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The lost decade

10-11-2011 15:18 BJT

Chinese soccer's seemingly inevitable ascent ground to an ugly halt after 2002 World Cup, Tang Zhe writes. 

Think of it this way. Ten years ago, a frog jumps out of a well he's lived in for decades. He finds himself on a highway. He's excited, but nervous. He hops around a little. A truck passes. 

Former China national team midfielder Li Tie (second from left), assistant coach
Shen Xiangfu (middle), head coach Bora Milutinovic (second from right) and
translator Yu Huixian (right), join a friendly match against retired players from
Liaoning soccer club at a 10th anniversary celebration commemorating China's
qualifying for the 2002 World Cup on Oct 7. Provided to China Daily

The roaring wind blows the frog back to the bottom of the well with such force, he never attempts the jump again. 

Instead, he passes the years reflecting on the "sweet" memories of his one venture into the larger world. 

That's how Yang Pu, who played in the 2002 World Cup, describes the past ten years of Chinese soccer. 

Jin Zhiyang, an assistant on the team, just describes those years as a giant letdown. 

"Many disappointing things happened in the past years, and it's a pity that we didn't take the opportunity (to develop Chinese soccer after the World Cup) - on the contrary, we completely lost the momentum to move forward." Jin said. 

Chinese soccer's golden era came at the beginning of the millennium, when the national team qualified for its only World Cup in South Korea and Japan. 

It all soon ended, as match-fixing scandals involving top officials in the Chinese Football Association (CFA) not only cost the authority its best window of opportunity, but also the credibility it needed to promote the sport. 

The result has been a drastic decline in youth participation. 

"Another ten years begins today," Jin said at a 10th-anniversary celebration of the team's World Cup qualification. "I'm glad to see fans coming back to the stadium after the crackdown on the corruption, and Chinese soccer is making improvement in a healthy and positive direction." 

The 67-year-old led the Chinese Universiade team to the quarterfinals at the Shenzhen Universiade in August. 

"If we can really work down to earth to develop soccer from youth, from schools, I'm sure we can make breakthroughs in ten years," he said. 

Bora Milutinovic, coach of the World Cup team, stressed that development of young players should be the basis for the senior team's success.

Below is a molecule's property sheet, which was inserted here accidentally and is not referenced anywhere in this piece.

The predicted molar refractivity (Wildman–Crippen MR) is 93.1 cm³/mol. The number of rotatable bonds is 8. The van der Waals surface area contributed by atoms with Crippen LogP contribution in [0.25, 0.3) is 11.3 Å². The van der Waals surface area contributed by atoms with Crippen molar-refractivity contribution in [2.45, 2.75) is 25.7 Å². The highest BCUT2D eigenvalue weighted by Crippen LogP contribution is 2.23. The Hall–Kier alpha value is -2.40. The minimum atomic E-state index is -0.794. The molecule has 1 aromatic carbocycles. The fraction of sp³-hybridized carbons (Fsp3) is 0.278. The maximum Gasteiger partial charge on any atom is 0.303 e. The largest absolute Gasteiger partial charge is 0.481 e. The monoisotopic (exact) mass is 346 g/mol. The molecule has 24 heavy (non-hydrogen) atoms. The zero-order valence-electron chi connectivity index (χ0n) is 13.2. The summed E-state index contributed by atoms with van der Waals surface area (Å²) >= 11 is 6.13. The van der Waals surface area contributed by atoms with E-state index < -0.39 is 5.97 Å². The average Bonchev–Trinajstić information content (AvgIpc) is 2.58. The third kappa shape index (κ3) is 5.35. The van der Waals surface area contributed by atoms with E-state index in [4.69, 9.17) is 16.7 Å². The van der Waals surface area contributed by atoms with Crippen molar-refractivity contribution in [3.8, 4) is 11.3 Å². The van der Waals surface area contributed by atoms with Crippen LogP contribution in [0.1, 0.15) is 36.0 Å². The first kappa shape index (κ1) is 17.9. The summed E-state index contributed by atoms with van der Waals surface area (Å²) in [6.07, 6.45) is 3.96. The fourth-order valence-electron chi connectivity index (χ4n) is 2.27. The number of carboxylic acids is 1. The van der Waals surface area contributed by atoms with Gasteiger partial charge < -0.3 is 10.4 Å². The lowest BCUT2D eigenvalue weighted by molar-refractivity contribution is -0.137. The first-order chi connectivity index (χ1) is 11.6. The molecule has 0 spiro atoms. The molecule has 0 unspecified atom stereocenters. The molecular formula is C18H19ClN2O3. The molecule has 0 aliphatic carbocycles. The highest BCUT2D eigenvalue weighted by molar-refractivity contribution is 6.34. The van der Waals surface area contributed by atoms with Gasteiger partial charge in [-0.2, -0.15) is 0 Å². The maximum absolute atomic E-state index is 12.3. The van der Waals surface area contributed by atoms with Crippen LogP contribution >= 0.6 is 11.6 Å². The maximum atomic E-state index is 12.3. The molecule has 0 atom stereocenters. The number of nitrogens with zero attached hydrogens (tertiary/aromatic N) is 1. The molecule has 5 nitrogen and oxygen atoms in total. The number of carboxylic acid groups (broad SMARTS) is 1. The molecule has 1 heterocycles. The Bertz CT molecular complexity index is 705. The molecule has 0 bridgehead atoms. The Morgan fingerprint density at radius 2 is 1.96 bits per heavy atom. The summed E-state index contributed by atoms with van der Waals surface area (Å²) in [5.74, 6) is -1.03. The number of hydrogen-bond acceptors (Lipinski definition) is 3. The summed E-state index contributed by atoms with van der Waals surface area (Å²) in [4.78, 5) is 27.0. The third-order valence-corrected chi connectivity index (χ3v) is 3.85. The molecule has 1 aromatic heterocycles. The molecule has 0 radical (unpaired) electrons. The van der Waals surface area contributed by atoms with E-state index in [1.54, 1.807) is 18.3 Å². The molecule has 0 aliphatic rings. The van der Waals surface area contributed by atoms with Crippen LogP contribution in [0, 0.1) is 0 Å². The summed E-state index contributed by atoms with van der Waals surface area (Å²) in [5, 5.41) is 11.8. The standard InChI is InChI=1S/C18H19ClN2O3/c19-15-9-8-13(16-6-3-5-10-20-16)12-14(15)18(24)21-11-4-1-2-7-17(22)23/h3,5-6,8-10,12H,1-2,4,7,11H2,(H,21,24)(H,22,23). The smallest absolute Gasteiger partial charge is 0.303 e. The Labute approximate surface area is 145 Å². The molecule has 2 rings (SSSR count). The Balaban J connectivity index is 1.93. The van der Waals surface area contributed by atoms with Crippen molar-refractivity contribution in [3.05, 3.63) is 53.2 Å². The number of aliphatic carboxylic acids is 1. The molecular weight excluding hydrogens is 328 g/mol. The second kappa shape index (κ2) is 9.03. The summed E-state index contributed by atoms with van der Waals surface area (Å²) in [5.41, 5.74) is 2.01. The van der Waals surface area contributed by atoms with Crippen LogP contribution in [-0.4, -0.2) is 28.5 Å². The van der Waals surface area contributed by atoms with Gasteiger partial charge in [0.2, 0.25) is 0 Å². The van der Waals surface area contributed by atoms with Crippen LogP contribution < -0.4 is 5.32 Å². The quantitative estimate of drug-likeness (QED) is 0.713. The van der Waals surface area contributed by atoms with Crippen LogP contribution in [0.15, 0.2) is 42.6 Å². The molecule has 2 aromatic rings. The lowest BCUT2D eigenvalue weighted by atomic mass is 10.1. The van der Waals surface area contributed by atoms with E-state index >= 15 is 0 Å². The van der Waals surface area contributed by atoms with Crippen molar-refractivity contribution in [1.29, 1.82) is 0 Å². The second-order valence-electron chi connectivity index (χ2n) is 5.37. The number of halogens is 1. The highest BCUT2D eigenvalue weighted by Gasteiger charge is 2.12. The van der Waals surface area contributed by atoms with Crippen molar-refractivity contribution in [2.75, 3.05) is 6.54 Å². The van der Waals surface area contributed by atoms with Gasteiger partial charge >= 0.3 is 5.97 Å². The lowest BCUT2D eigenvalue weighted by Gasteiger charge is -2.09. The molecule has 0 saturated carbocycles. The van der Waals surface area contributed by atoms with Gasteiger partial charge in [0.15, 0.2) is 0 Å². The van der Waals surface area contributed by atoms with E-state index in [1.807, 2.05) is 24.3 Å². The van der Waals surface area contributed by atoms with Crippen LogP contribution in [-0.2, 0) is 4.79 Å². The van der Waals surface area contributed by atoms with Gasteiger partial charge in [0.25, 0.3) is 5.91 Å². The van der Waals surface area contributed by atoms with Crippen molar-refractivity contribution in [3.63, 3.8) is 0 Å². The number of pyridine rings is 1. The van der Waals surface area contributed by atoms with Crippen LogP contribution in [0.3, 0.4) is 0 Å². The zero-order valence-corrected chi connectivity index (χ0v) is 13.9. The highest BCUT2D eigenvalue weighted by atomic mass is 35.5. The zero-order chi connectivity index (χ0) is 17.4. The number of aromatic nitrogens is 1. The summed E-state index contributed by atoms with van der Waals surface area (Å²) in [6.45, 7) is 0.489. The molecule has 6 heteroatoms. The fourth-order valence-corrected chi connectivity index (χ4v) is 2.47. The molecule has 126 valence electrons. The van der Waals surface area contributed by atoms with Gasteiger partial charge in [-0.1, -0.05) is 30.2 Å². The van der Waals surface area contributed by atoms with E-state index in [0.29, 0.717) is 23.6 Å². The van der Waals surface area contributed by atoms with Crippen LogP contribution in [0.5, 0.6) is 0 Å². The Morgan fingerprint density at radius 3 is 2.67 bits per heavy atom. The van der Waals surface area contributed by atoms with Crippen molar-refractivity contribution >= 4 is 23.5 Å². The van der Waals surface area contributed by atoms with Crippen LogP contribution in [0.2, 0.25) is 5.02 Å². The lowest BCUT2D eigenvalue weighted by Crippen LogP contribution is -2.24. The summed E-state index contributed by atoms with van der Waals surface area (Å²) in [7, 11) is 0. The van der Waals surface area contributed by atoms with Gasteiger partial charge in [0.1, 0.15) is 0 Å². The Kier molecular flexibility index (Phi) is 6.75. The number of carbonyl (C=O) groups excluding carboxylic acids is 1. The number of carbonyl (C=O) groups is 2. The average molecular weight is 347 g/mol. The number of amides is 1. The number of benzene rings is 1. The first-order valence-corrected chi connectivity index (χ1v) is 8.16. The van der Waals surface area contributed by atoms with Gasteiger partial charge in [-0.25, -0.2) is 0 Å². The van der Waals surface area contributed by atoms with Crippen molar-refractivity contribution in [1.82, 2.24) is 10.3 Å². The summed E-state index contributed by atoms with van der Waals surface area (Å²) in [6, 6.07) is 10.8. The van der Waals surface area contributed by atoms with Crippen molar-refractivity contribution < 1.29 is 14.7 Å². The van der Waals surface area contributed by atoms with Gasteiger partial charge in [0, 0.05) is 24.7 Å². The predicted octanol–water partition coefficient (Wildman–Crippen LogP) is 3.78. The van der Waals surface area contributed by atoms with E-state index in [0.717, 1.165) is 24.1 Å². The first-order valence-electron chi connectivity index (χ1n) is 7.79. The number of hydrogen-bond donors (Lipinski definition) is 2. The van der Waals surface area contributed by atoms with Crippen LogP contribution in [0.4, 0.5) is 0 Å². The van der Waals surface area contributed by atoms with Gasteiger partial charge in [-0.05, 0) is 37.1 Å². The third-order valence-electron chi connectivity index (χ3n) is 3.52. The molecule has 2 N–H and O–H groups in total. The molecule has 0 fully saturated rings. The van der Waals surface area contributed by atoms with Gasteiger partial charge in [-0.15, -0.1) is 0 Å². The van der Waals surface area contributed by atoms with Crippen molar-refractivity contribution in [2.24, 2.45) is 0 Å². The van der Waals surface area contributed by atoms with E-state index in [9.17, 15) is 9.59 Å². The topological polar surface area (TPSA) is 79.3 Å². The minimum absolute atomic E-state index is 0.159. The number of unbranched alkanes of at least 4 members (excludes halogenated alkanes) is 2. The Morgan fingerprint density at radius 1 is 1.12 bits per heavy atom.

"People always give more attention to the senior team - I know the national team is important, but youth development is more crucial for me," said the Serb. "I had certain good players to choose from at any time. A lot of players on our team were under 22 years old, and I knew I could find more if I needed. 

"The Olympic team also contributed several outstanding young players for the senior team. It's not usual to have so many Under-17 team players on the starting roster of the national team, and I'm very happy to see some of them still playing on the current national squad after 11 years. 

"But now people start to worry about the situation. You have to find out how many players you have aged 15 to 20, how many formal matches they play each year, and when is the last time each national team played a World Cup. Statistics tells the story." 

Some former national team players who were in the World Cup lineup devoted themselves to youth development after they retired. 

"I have played soccer for more than 20 years since I started at six," said Li Tie, who started his coaching career at Chinese Super League club Liaoning Hongyuan. 

"My love for soccer has never changed, and I hope I will become a good coach in the future to bring up more outstanding players for our country." 

The 34-year-old midfielder experienced several firsts for Chinese soccer. He was among the first group of teenagers to train overseas in Brazil in 1993, and joined the national team soon after his return. 

Though China was routed at the World Cup, Li's performance in qualifying won him the chance to play at Premier League club Everton for six years. 

"It is because of the World Cup that I could play in England," Li said. "Chinese soccer has hit bottom these last few years, and I will do my best to help it back to the right track." 

Li also gave recommendations to the young players who were sent to European and Brazilian clubs by the CFA this year. 

"Their living and training condition overseas are much better than ours, so there are reasons they do better than us," said Li, who will hold coaching courses in Brazil at the end of the year. "They should be dispersed to different clubs to get more time and opportunities to learn and experience the local atmosphere. 

"The most important thing for them is to work hard. A lot of players on our team (at Brazil in the 1990s) were on the national team, and I hope some of the young players will create another history for Chinese soccer." 



Editor:Zhang Rui |Source: China Daily

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